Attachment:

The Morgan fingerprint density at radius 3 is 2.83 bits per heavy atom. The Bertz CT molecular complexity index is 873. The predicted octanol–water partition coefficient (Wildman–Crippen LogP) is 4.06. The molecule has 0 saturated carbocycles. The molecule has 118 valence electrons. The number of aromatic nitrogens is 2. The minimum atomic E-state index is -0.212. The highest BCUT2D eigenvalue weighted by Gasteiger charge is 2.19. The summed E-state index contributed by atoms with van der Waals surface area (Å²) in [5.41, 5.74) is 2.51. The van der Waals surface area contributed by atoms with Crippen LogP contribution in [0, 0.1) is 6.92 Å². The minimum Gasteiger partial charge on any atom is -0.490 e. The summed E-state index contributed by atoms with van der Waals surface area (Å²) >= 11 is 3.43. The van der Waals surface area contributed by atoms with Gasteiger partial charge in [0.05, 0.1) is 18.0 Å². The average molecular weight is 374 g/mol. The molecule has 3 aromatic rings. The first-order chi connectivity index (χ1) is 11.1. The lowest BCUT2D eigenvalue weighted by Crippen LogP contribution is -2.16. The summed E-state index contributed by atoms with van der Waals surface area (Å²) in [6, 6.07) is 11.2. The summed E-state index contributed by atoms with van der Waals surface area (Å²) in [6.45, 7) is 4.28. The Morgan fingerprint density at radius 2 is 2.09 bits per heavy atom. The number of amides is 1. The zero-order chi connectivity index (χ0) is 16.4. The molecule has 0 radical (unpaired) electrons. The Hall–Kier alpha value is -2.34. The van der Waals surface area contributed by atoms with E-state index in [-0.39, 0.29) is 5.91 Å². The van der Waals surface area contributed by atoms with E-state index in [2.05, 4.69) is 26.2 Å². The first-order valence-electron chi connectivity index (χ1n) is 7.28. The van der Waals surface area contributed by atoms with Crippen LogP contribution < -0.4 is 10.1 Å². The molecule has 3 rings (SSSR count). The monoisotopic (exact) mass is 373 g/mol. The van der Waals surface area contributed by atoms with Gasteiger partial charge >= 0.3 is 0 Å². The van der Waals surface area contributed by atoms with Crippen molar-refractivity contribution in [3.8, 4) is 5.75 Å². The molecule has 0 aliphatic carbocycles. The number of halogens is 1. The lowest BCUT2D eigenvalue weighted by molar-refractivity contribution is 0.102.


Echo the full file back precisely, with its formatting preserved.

The Morgan fingerprint density at radius 3 is 2.83 bits per heavy atom. The Bertz CT molecular complexity index is 873. The predicted octanol–water partition coefficient (Wildman–Crippen LogP) is 4.06. The molecule has 0 saturated carbocycles. The molecule has 118 valence electrons. The number of aromatic nitrogens is 2. The minimum atomic E-state index is -0.212. The highest BCUT2D eigenvalue weighted by Gasteiger charge is 2.19. The summed E-state index contributed by atoms with van der Waals surface area (Å²) in [5.41, 5.74) is 2.51. The van der Waals surface area contributed by atoms with Crippen LogP contribution in [0, 0.1) is 6.92 Å². The minimum Gasteiger partial charge on any atom is -0.490 e. The summed E-state index contributed by atoms with van der Waals surface area (Å²) >= 11 is 3.43. The van der Waals surface area contributed by atoms with Gasteiger partial charge in [0.05, 0.1) is 18.0 Å². The average molecular weight is 374 g/mol. The molecule has 3 aromatic rings. The first-order chi connectivity index (χ1) is 11.1. The lowest BCUT2D eigenvalue weighted by Crippen LogP contribution is -2.16. The summed E-state index contributed by atoms with van der Waals surface area (Å²) in [6, 6.07) is 11.2. The summed E-state index contributed by atoms with van der Waals surface area (Å²) in [6.45, 7) is 4.28. The Morgan fingerprint density at radius 2 is 2.09 bits per heavy atom. The number of amides is 1. The zero-order chi connectivity index (χ0) is 16.4. The molecule has 0 radical (unpaired) electrons. The Hall–Kier alpha value is -2.34. The van der Waals surface area contributed by atoms with E-state index in [-0.39, 0.29) is 5.91 Å². The van der Waals surface area contributed by atoms with E-state index in [2.05, 4.69) is 26.2 Å². The first-order valence-electron chi connectivity index (χ1n) is 7.28. The van der Waals surface area contributed by atoms with Crippen LogP contribution < -0.4 is 10.1 Å². The molecule has 3 rings (SSSR count). The monoisotopic (exact) mass is 373 g/mol. The van der Waals surface area contributed by atoms with Gasteiger partial charge >= 0.3 is 0 Å². The van der Waals surface area contributed by atoms with Crippen molar-refractivity contribution in [3.8, 4) is 5.75 Å². The molecule has 0 aliphatic carbocycles. The number of halogens is 1. The lowest BCUT2D eigenvalue weighted by molar-refractivity contribution is 0.102.